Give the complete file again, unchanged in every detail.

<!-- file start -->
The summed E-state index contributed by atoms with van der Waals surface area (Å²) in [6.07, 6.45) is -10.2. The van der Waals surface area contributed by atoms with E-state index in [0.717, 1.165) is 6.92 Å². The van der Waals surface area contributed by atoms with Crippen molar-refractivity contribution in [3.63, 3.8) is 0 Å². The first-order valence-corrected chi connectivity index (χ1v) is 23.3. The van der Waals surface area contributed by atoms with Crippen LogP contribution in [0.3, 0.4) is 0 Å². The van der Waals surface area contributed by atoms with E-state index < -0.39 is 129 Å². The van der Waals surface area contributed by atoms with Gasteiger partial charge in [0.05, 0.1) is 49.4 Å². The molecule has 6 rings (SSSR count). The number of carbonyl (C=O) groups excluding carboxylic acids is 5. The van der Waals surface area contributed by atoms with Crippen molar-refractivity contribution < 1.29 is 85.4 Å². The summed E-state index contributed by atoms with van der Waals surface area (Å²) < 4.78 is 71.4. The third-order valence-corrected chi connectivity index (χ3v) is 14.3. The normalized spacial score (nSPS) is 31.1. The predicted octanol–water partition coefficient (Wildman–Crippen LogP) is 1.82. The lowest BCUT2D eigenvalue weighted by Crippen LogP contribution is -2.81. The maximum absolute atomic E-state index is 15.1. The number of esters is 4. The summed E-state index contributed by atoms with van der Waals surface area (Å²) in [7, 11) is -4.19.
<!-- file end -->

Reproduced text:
The summed E-state index contributed by atoms with van der Waals surface area (Å²) in [6.07, 6.45) is -10.2. The van der Waals surface area contributed by atoms with E-state index in [0.717, 1.165) is 6.92 Å². The van der Waals surface area contributed by atoms with Crippen molar-refractivity contribution in [3.63, 3.8) is 0 Å². The first-order valence-corrected chi connectivity index (χ1v) is 23.3. The van der Waals surface area contributed by atoms with Crippen LogP contribution in [0.3, 0.4) is 0 Å². The van der Waals surface area contributed by atoms with E-state index < -0.39 is 129 Å². The van der Waals surface area contributed by atoms with Gasteiger partial charge in [0.05, 0.1) is 49.4 Å². The molecule has 6 rings (SSSR count). The number of carbonyl (C=O) groups excluding carboxylic acids is 5. The van der Waals surface area contributed by atoms with Crippen molar-refractivity contribution < 1.29 is 85.4 Å². The summed E-state index contributed by atoms with van der Waals surface area (Å²) < 4.78 is 71.4. The third-order valence-corrected chi connectivity index (χ3v) is 14.3. The normalized spacial score (nSPS) is 31.1. The predicted octanol–water partition coefficient (Wildman–Crippen LogP) is 1.82. The lowest BCUT2D eigenvalue weighted by Crippen LogP contribution is -2.81. The maximum absolute atomic E-state index is 15.1. The number of esters is 4. The summed E-state index contributed by atoms with van der Waals surface area (Å²) in [7, 11) is -4.19.